NJWMA COVID-19 Update: 3/25/20
We received the following Best Practices recommendations from movers how they protect employees as much as possible on every move.
• We sanitize the cabs of our trucks in the AM and between each job.
• We dispatch directly to our trucks at staggered start times - no mover/driver comes into an office, meet them outside and direct them to the truck ready to go
• We’ve stopped taking customer visits on-site
• We wear gloves at all times and sanitize them frequently throughout the day
• Our crews don’t interact with each other personally. No crew is in the same space as another crew during the workday
• We’ve isolated our sales staff and are working toward getting some of them ready to work from home.
Here are more suggestions from another company:
• Maintain appropriate social space by reducing crew sizes in cabs.
• Avoid physical contact with other employees or customers, use a non-contact greeting.
• Re-schedule surveys or moves if able to do so.
• Disinfect surfaces with disposable wipes for doorknobs, desks, keyboards, truck cab and handrails.
• Wash your hands after going to the bathroom, coughing, sneezing or blowing your nose.
• Know your surroundings.
• Avoid touching your eyes, nose and mouth.
• Always cover your mouth and nose with a tissue or sleeve “not your hands” when coughing or sneezing.
• If you feel sick and have any respiratory symptoms, call out and stay home.
Even the U.S. Surgeon General is urging the public to stop buying face masks. As clinicians, we know what lies ahead if there is a shortage of appropriate PPE, but let’s break down the facts so we can educate those around us.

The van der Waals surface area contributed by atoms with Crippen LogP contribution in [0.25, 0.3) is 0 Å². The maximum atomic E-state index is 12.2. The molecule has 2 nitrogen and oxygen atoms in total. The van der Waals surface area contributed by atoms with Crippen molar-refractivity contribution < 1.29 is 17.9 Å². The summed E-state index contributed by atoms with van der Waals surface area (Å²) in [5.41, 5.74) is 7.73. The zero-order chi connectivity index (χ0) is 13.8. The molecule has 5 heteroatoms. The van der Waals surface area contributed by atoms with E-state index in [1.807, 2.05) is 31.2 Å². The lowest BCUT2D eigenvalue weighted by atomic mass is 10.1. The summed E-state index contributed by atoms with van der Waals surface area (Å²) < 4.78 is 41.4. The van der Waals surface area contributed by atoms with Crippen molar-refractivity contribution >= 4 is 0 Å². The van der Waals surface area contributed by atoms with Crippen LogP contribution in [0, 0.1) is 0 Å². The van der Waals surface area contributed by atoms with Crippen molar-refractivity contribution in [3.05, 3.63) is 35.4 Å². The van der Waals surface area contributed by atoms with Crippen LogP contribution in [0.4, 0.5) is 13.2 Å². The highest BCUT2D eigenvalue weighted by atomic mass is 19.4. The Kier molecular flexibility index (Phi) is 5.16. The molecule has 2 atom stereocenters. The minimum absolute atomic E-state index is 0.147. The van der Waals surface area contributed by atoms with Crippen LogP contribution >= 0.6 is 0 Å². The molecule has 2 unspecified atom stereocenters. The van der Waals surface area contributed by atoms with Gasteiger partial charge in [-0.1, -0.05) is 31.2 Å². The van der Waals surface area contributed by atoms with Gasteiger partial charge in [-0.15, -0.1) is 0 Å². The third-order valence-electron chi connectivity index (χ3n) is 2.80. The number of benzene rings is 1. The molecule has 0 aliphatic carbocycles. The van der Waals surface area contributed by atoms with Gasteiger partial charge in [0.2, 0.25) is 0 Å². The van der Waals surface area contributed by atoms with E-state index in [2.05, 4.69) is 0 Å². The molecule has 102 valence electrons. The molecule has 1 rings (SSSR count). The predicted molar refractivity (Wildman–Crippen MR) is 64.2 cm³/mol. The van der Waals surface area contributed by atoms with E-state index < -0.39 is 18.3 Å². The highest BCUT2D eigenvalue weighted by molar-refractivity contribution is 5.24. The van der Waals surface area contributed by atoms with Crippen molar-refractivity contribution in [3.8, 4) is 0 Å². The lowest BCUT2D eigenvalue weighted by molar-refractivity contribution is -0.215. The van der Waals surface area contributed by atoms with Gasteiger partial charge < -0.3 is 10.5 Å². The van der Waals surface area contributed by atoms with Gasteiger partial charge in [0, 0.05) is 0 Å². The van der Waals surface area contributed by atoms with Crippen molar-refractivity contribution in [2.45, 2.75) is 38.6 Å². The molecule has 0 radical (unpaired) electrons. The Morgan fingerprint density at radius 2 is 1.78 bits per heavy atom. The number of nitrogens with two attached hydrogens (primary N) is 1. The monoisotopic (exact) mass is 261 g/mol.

Here’s what we know:
1. Coronavirus is spread through contact and droplets, not airborne transmission.
2. Particulate respirators, including N95 masks, are indicated to protect against airborne transmission of infection.
3. Proper use of N95 masks requires fit testing.
4. The Centers for Disease Control and Prevention (CDC) recommends the use of N95 masks by health care workers at the “highest risk of contracting or experiencing complications of infection.”
5. In addition to health care workers, the use of proper face masks is essential for those directly caring for someone in close settings, including homes, and immune compromised persons.
6. By depleting supplies, those directly caring for patients with infectious disease – including COVID-19 –will be at risk for infection themselves and can contribute to its spread.
7. Wearing masks unnecessarily can contribute to a false sense of security, causing lapses in other measures, such as hand washing, which has shown time and time again to be the most effective method of decreasing infectious disease risk and spread.
The information is subject to change as additional Executive Orders are issued or laws are enacted or amended by the Federal and State governments and members should consult with their attorney, accountant or other professional with any questions or concerns.
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